Skip to main content
Menu

Book

An anthropologist investigates the factors shaping modern genetic medicine

The Mutant Project: Inside the Global Race to Genetically Modify Humans

Eben Kirksey
St. Marten's Press
2020
304 pp.
Purchase this item now

When the first gene-edited babies, Lulu and Nana, were born in China in October 2018, He Jian­kui was at the hospital. The scientist behind the secretive trial had flown in from Shenzhen with some of his team members as soon as he had heard that the babies’ mother was in labor. Apart from wanting to collect samples for genetic testing, he was also hoping to be able to hold the twins for a promotional photo opportunity. The right to do so—and the right to use the photos on billboards, cars, and calendars—was written into the consent form that the parents were required to sign before they could join the trial. He and his team were able to collect most of the samples they were after, but he was not allowed to hold the babies. Contrary to He’s later claim that the twins were born “as healthy as any other babies,” they were in neonatal intensive care after their premature birth.

This scene captures but a few of the many intimate details about the first clinical use of heritable human genome editing (HHGE) that are described in The Mutant Project, the third monograph by cultural anthropologist Eben Kirksey. Apart from offering new insights into the events surrounding the birth of Lulu and Nana, Kirksey also provides firsthand accounts from parents who took part in He’s trial; reproduces conversations between members of He’s laboratory as they tried to navigate the trial and their boss’s ambitions; and details how He traveled across China and beyond to meet investors, academic advisers, and Chinese government officials to drum up support for his trial and other entrepreneurial endeavors connected to it.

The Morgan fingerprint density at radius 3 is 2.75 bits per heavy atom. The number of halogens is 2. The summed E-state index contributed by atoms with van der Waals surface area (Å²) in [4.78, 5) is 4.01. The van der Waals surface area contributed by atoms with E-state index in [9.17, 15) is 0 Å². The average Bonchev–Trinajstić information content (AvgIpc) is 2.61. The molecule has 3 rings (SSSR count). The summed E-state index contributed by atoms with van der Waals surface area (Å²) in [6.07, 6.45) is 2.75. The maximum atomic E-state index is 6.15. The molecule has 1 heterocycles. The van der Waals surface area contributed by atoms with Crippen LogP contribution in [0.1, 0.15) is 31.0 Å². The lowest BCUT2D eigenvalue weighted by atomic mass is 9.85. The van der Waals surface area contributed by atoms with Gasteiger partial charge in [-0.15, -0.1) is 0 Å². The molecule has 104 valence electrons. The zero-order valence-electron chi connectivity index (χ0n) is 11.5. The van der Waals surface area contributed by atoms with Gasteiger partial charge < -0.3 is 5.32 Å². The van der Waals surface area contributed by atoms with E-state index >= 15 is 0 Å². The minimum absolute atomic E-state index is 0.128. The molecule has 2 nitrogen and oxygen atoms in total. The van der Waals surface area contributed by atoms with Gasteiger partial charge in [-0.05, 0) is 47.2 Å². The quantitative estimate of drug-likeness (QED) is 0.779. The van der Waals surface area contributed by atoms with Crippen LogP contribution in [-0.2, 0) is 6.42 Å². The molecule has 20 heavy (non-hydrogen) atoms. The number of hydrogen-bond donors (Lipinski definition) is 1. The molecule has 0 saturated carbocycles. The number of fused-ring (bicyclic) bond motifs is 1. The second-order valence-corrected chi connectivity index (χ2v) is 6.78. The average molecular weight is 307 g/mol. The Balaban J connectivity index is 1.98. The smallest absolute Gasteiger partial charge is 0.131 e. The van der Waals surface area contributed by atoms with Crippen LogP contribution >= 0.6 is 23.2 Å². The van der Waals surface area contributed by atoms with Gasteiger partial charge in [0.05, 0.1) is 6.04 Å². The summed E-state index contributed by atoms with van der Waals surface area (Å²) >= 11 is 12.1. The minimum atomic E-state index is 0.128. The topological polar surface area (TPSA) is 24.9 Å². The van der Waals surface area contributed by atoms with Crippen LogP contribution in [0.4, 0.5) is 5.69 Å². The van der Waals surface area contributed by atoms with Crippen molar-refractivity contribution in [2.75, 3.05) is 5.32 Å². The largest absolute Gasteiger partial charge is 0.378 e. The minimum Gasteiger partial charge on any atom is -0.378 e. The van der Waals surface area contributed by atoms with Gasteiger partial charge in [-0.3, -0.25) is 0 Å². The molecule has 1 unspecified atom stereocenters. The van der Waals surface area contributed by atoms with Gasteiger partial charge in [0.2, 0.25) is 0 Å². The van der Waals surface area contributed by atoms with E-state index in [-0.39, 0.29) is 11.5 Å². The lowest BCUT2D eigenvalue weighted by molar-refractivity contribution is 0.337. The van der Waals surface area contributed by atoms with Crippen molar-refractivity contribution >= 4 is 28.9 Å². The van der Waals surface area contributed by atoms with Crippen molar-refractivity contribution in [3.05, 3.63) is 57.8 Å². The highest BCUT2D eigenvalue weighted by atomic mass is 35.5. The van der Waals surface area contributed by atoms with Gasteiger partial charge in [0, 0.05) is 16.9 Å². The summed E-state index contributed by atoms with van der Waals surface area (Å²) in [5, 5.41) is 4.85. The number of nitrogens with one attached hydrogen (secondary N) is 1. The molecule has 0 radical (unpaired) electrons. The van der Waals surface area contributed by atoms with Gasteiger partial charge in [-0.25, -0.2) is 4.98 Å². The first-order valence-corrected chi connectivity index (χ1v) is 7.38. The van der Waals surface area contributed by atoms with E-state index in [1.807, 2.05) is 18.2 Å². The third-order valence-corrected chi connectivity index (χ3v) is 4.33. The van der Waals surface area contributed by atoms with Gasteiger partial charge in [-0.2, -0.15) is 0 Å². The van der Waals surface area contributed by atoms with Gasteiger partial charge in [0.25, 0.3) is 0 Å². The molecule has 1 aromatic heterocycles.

The Mutant Project provides readers with an intriguing picture of the events, ambitions, and deceptions that led up to the twins’ birth, but these insights are only part of what makes it such a fascinating read. At its core, the book is a complex analysis of the global culture in which the project of HHGE is now developing.

Kirksey begins his story in November 2018 at the Second International Summit on Human Genome Editing in Hong Kong, where news of the twins’ birth first broke. Readers follow the author, who was scheduled to speak at the conference on a panel on research ethics, as he first hears the news and tries to gather more information. From here, the story expands across both time and space.

Kirksey recounts details from the First International Summit on Human Gene Editing in 2015, where Western leaders of gene-editing technology mixed and mingled with government officials and corporate lobbyists. He travels to Philadelphia and the San Francisco Bay Area, where he meets patient-activists who took part in early gene-editing trials and fight for equal access to new medical treatments. He travels to Indonesia, where he introduces readers to a transgender artist who explores possible genetic futures and interrogates questions of race and beauty. And he delves into the realm of do-it-yourself (DIY) biologists, who try to harness the power of new gene-editing technologies to modify themselves and others.

Out of this rich tapestry of stories, some central themes emerge, including the question of how profit-driven medicine and dreams of personal and national glory shape the complex landscape of modern genetic medicine. Kirksey shows how these are global phenomena that unfold their power in the West and the East, in mainstream academia, and at the fringes of DIY biology. He is also concerned about how cultural ideas about race, beauty, and health become intertwined with new genetic technologies and with the global financial network. These issues raise important questions about how we deal with stigma and inequality and about who benefits from new genetic treatments and at what cost.

Kirksey does not attempt to answer all of these questions, so those looking for a neat set of solutions might be disappointed. But they will also be missing a key point of this book. The author describes The Mutant Project as a “mosaic portrait,” but it is more than this. It also traces the ever-
shifting nature of the moral and ethical lines surrounding new genetic possibilities. Kirksey’s analysis reminds us that the lines we draw are always in flux. In doing so, it forces us to slow down and think deeply about what questions we ask—and how we answer them—when seeking to determine what is acceptable when it comes to genome editing.

About the author

The reviewer is at the London School of Economics, London WC2A 2AE, UK.